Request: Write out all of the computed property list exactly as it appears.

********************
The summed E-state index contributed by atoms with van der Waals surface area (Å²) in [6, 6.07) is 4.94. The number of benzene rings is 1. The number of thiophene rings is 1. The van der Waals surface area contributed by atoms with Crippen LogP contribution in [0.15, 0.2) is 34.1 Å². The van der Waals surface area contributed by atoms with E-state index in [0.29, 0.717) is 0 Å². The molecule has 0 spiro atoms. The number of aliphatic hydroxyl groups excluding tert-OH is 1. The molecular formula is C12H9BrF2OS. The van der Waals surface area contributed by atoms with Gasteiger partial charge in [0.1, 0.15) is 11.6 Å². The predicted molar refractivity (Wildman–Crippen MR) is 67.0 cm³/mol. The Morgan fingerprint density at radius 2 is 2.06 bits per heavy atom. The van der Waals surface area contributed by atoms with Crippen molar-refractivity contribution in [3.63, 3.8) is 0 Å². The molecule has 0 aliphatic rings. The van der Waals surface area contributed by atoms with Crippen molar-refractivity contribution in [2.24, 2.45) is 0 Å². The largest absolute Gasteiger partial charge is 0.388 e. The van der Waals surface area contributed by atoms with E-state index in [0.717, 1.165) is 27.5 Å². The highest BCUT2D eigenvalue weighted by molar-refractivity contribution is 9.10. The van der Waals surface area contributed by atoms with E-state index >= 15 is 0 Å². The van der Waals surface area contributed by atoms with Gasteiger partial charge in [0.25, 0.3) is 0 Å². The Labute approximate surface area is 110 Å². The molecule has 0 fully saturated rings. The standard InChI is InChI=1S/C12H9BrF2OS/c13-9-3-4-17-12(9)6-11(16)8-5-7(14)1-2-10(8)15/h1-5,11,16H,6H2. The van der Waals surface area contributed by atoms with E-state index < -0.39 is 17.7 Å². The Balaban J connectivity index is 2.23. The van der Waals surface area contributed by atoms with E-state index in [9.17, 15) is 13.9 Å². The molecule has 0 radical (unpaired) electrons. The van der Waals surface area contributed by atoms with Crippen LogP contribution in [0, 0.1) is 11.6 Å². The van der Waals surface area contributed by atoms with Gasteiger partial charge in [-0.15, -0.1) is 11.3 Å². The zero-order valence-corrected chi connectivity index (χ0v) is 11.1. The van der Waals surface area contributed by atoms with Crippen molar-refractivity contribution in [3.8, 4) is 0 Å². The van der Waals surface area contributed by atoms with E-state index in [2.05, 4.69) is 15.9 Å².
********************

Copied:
The summed E-state index contributed by atoms with van der Waals surface area (Å²) in [6, 6.07) is 4.94. The number of benzene rings is 1. The number of thiophene rings is 1. The van der Waals surface area contributed by atoms with Crippen LogP contribution in [0.15, 0.2) is 34.1 Å². The van der Waals surface area contributed by atoms with E-state index in [0.29, 0.717) is 0 Å². The molecule has 0 spiro atoms. The number of aliphatic hydroxyl groups excluding tert-OH is 1. The molecular formula is C12H9BrF2OS. The van der Waals surface area contributed by atoms with Gasteiger partial charge in [0.1, 0.15) is 11.6 Å². The predicted molar refractivity (Wildman–Crippen MR) is 67.0 cm³/mol. The Morgan fingerprint density at radius 2 is 2.06 bits per heavy atom. The van der Waals surface area contributed by atoms with Crippen molar-refractivity contribution in [3.63, 3.8) is 0 Å². The molecule has 0 aliphatic rings. The van der Waals surface area contributed by atoms with Crippen molar-refractivity contribution in [2.24, 2.45) is 0 Å². The largest absolute Gasteiger partial charge is 0.388 e. The van der Waals surface area contributed by atoms with E-state index in [0.717, 1.165) is 27.5 Å². The highest BCUT2D eigenvalue weighted by molar-refractivity contribution is 9.10. The van der Waals surface area contributed by atoms with E-state index >= 15 is 0 Å². The van der Waals surface area contributed by atoms with Gasteiger partial charge in [0.25, 0.3) is 0 Å². The Labute approximate surface area is 110 Å². The molecule has 0 fully saturated rings. The standard InChI is InChI=1S/C12H9BrF2OS/c13-9-3-4-17-12(9)6-11(16)8-5-7(14)1-2-10(8)15/h1-5,11,16H,6H2. The van der Waals surface area contributed by atoms with E-state index < -0.39 is 17.7 Å². The Balaban J connectivity index is 2.23. The van der Waals surface area contributed by atoms with E-state index in [9.17, 15) is 13.9 Å². The molecule has 0 radical (unpaired) electrons. The van der Waals surface area contributed by atoms with Crippen LogP contribution in [0, 0.1) is 11.6 Å². The van der Waals surface area contributed by atoms with Gasteiger partial charge in [-0.15, -0.1) is 11.3 Å². The zero-order valence-corrected chi connectivity index (χ0v) is 11.1. The van der Waals surface area contributed by atoms with Crippen molar-refractivity contribution in [3.8, 4) is 0 Å². The van der Waals surface area contributed by atoms with E-state index in [2.05, 4.69) is 15.9 Å².